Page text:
Turning Java App Into StackStorm Action

September, 11 2015
by Dmitri Zimine

A StackStorm user with large investment in Java asked us: “Can I turn my Java code into StackStorm actions, and how?”

The answer is “Yes you can, in three basic steps”:


  1. Wrap the Java code in a Java console application;
  2. Take the input as command line arguments
  3. For the best results, output formatted JSON to stdout/stderr – this way StackStorm will auto-parse it so that you reference them with dotted.notation in workflows.

But before diving into details: how StackStorm can leverages Java assets in StackStorm? They become a part of automation library, with unified API, CLI and UI. You combine them via workflows and rules with other actions and sensors – thousands on StackStorm Exchange and through integration with Chef, Puppet, Git, monitoring, and others. They become part of your auto-remediation, continuous deployment, security responses, or other solutions. Last, but not the least, StackStorm native ChatOps integration makes your Java actions runnable from Slack or HipChat or IRC, with few lines of configuration. And if you are NOT Java, check out Actions of All Flavors – an excellent tutorial on turning “any” script into action.

Now lets get techy and dive into step-by-step details.

I am using default pack in the example below, adjust accordingly if you are creating your Java action in a new pack.

1. Sample Java app

This is the simplest Java app that fits our bill: uses an extra party java library, takes cli arguments, and spits out JSON:

// Used https://code.google.com/p/json-simple/, download and save as lib/json-simple-1.1.1.jar
import org.json.simple.JSONArray;
import org.json.simple.JSONObject;
class MyApp
public static void main(String[] args)
JSONObject obj = new JSONObject();
JSONArray list = new JSONArray();
for (String s: args) {
obj.put("description", "array of arguments");
obj.put("args", list);

I place MyApp.java into /opt/stackstorm/packs/default/actions/, and the dependency json-simple-1.1.1.jar under /opt/stackstorm/packs/default/actions/lib. You can keep them wherever you like, and adjust the paths on the next step, when defining action metadata.

Compile and make sure it runs:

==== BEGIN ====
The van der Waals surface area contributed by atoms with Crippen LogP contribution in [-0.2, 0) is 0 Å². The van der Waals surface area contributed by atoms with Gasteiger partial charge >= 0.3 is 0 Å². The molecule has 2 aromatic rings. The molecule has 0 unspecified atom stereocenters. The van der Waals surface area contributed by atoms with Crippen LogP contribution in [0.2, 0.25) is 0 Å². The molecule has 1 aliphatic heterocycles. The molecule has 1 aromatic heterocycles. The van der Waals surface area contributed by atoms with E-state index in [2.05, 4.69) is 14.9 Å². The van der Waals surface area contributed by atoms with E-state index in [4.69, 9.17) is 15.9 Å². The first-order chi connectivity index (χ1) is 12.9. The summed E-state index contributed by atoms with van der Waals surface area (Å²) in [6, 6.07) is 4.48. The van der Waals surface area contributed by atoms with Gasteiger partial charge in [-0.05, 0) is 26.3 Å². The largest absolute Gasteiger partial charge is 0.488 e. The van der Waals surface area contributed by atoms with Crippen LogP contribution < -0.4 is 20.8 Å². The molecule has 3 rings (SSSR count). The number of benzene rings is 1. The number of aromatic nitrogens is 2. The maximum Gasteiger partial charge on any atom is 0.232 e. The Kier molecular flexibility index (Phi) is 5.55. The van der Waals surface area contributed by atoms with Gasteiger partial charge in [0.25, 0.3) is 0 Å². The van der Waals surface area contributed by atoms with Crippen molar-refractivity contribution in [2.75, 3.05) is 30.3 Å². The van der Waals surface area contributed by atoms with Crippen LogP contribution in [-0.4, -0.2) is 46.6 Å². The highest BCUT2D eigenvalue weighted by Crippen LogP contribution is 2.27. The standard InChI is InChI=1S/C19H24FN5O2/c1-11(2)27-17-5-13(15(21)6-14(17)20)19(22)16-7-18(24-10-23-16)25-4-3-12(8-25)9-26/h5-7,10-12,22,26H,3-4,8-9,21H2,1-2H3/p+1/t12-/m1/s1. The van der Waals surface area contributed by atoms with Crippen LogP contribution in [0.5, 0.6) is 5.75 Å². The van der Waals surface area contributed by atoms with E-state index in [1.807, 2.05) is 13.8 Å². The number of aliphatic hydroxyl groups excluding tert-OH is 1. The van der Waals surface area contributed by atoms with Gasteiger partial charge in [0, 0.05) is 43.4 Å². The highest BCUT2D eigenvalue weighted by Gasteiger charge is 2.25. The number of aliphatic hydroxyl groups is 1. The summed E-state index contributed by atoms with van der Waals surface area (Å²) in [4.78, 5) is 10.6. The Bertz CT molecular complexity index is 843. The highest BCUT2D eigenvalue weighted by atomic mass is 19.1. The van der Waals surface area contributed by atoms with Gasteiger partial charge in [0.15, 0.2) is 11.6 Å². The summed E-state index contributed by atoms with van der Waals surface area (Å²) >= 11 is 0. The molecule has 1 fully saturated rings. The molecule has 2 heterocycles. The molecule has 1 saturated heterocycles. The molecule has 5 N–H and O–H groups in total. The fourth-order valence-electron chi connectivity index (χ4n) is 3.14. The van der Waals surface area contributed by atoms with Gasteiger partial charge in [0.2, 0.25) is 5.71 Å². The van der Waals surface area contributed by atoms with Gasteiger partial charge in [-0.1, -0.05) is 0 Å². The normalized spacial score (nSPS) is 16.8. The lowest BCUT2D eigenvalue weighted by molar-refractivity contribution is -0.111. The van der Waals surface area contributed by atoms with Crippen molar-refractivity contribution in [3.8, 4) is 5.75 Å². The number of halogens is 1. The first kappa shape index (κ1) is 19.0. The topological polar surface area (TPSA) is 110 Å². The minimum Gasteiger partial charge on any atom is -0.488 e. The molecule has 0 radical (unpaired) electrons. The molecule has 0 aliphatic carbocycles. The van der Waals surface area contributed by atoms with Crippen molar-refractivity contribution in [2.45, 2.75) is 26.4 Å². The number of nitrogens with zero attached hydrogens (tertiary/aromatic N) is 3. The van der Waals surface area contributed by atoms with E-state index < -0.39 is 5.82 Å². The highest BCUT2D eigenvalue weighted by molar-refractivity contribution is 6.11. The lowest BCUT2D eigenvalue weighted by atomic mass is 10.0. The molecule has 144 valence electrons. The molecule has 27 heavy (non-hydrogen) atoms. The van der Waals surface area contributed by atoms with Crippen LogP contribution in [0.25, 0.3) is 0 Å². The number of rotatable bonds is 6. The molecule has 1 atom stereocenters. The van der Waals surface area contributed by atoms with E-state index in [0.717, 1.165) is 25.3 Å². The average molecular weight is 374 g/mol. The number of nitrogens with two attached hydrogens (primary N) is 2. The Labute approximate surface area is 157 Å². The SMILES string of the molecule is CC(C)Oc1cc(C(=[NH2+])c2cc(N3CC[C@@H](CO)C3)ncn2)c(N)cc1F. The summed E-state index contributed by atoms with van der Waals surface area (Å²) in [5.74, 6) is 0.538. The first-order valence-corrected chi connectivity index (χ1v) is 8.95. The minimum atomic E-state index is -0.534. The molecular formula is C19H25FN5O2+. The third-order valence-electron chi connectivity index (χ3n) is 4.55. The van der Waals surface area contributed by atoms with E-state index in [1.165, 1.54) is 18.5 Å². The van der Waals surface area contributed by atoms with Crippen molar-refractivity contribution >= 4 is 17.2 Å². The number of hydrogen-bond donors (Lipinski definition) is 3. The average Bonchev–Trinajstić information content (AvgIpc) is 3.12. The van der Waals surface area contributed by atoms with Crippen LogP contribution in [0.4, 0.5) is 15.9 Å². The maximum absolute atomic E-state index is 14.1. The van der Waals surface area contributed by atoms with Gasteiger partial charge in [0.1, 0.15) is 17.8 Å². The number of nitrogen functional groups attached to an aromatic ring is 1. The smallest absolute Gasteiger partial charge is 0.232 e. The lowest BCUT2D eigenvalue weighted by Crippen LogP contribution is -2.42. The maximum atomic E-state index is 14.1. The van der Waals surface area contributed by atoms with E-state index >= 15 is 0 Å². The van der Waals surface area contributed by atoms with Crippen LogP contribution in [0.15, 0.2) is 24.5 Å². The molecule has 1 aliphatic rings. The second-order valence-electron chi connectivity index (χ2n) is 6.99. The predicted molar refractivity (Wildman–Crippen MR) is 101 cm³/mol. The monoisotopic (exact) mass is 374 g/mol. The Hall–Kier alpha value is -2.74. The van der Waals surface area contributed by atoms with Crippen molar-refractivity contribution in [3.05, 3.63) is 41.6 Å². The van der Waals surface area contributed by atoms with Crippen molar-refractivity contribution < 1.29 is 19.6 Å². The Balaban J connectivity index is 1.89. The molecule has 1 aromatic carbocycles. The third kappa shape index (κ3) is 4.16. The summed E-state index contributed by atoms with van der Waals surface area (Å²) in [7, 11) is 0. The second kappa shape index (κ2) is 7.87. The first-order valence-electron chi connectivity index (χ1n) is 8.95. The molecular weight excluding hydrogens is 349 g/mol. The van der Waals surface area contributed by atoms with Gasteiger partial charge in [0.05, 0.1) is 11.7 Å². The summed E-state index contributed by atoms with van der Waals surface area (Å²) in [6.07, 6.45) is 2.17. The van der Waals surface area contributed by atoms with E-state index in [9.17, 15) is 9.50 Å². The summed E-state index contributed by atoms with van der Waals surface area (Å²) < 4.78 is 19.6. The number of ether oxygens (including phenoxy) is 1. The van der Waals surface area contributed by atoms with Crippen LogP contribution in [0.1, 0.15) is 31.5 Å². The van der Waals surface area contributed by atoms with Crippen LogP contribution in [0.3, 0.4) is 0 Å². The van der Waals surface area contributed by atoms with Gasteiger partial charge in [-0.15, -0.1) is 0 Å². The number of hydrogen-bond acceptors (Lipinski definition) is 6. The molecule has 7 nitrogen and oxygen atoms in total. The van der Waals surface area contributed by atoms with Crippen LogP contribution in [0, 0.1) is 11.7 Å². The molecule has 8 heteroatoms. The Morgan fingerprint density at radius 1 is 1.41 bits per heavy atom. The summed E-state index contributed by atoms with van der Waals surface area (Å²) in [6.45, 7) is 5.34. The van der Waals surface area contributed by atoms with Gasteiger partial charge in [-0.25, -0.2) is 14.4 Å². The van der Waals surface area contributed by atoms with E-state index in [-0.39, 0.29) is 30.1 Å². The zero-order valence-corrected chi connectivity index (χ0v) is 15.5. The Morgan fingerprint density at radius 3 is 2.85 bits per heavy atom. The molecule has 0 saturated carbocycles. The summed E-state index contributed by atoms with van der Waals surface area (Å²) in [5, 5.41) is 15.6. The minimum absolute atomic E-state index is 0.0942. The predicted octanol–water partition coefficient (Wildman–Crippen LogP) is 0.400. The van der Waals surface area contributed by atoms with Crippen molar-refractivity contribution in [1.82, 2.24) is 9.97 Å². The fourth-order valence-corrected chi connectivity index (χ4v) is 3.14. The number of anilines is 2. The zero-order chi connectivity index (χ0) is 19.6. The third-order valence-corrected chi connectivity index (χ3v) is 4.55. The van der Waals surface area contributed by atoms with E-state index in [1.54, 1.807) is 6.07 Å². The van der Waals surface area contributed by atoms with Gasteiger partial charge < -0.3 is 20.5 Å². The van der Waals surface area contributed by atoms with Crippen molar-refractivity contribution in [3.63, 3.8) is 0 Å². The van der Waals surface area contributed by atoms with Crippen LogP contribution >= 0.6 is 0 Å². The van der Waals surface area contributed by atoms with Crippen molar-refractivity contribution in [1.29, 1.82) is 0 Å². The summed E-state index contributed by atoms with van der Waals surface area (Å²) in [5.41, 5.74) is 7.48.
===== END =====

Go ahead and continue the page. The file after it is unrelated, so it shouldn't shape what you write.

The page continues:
$ javac -cp lib/<em>:. MyApp.java
$ java -cp lib/</em>:. MyApp foo bar
{"args":["foo","bar"],"description":"array of arguments"}

2. Create action

# /opt/stackstorm/packs/default/actions/jaction.yaml
name: jaction
description: Sample of running Java.
runner_type: "local-shell-cmd"
immutable: true
default: "java MyApp {{p1}} {{p2}}"
default: "/opt/stackstorm/packs/default/actions/"
immutable: true
CLASSPATH: lib/*:.
type: "string"
default: "do"
type: "string"
default: "something"

You can see, this action meta data as usual. Few notes on “secret sauce” that makes it all work:

  1. I use local-shell-cmd runner. It runs an arbitrary command, specified by cmd parameter. In our case, it is calling Making the default parameter `immutable` effectively hardcodes it.
  2. p1 and p2 are the parameters I define for the action, they are mapped to the input of MyApp in cmd parameter.
  3. cwd, “current working directory”, is where the command will be executed.
  4. env lets me add environment variables to the execution context. That’s exactly what I need to pass CLASSPATH. Given that I already set up the cwd as the directory where MyApp is located, classpath is relative to it: lib/*:..

Create the action with the following command:

st2 action create /opt/stackstorm/packs/default/actions/jaction.yaml

3. Run action

[email protected]:/opt/stackstorm/packs/default/actions$ st2 run default.jaction p1=do p2=something
id: 55d3c11b5b64c44adab13f5c
status: succeeded
"succeeded": true,
"failed": false,
"return_code": 0,
"stderr": "",
"stdout": {
"args": [
"description": "array of arguments"

Yes, that’s it!

And make a note: the output is parsed as JSON – to make sure, do st2 execution --json.

An arbitrary complex java code will follow this exact pattern: wrap in the console app, pass the parameters, refer the location in the action meta data, supply CLASSPATH using env, optionally, spit out JSON to conveniently refer the output in the workflows.

Dev note

Creating a Java action in StackStorm is not hard once you know how. But let’s admit it, it is not intuitive. The right way to do it is to create Java runner that takes care of all the mechanics for you. And contribute this runner to st2.

If someone in the community got the cycles to do it before we get our hands to this task, please let us know; we will guide, help, review and gladly accept. Check out this PRs where our HP friends contributed a CloudSlang runner, for hints and directions.

What’s next

Explore the other tutorials. Check out “Actions” documentation, and help improve where we miss out.

Come see us in IRC – #stackstorm on freenode.org, or join the stackstorm-community on Slack for live discussion on this and other topics (register here).

Enjoy using StackStorm!